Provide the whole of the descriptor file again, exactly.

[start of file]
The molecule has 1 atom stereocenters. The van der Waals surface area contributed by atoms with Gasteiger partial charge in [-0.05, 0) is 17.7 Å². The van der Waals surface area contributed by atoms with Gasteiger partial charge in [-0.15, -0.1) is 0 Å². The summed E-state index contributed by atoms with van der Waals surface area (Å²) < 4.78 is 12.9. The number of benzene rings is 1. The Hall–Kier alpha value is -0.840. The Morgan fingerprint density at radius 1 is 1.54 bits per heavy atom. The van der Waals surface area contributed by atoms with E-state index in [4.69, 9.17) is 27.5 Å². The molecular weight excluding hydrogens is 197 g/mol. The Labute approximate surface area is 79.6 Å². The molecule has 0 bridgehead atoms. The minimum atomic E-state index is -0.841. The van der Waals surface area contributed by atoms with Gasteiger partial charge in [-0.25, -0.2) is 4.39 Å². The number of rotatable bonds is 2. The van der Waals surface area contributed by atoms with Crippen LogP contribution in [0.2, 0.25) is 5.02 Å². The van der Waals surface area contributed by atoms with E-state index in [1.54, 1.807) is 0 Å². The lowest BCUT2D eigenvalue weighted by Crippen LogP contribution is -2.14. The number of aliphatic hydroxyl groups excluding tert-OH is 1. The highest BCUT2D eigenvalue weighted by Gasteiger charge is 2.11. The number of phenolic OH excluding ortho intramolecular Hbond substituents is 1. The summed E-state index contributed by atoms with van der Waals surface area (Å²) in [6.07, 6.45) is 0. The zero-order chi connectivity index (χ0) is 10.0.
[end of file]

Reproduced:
The molecule has 1 atom stereocenters. The van der Waals surface area contributed by atoms with Gasteiger partial charge in [-0.05, 0) is 17.7 Å². The van der Waals surface area contributed by atoms with Gasteiger partial charge in [-0.15, -0.1) is 0 Å². The summed E-state index contributed by atoms with van der Waals surface area (Å²) < 4.78 is 12.9. The number of benzene rings is 1. The Hall–Kier alpha value is -0.840. The Morgan fingerprint density at radius 1 is 1.54 bits per heavy atom. The van der Waals surface area contributed by atoms with E-state index in [4.69, 9.17) is 27.5 Å². The molecular weight excluding hydrogens is 197 g/mol. The Labute approximate surface area is 79.6 Å². The molecule has 0 bridgehead atoms. The minimum atomic E-state index is -0.841. The van der Waals surface area contributed by atoms with Gasteiger partial charge in [-0.25, -0.2) is 4.39 Å². The number of rotatable bonds is 2. The van der Waals surface area contributed by atoms with Crippen LogP contribution in [0.2, 0.25) is 5.02 Å². The van der Waals surface area contributed by atoms with E-state index in [1.54, 1.807) is 0 Å². The lowest BCUT2D eigenvalue weighted by Crippen LogP contribution is -2.14. The number of aliphatic hydroxyl groups excluding tert-OH is 1. The highest BCUT2D eigenvalue weighted by Gasteiger charge is 2.11. The number of phenolic OH excluding ortho intramolecular Hbond substituents is 1. The summed E-state index contributed by atoms with van der Waals surface area (Å²) in [6.07, 6.45) is 0. The zero-order chi connectivity index (χ0) is 10.0.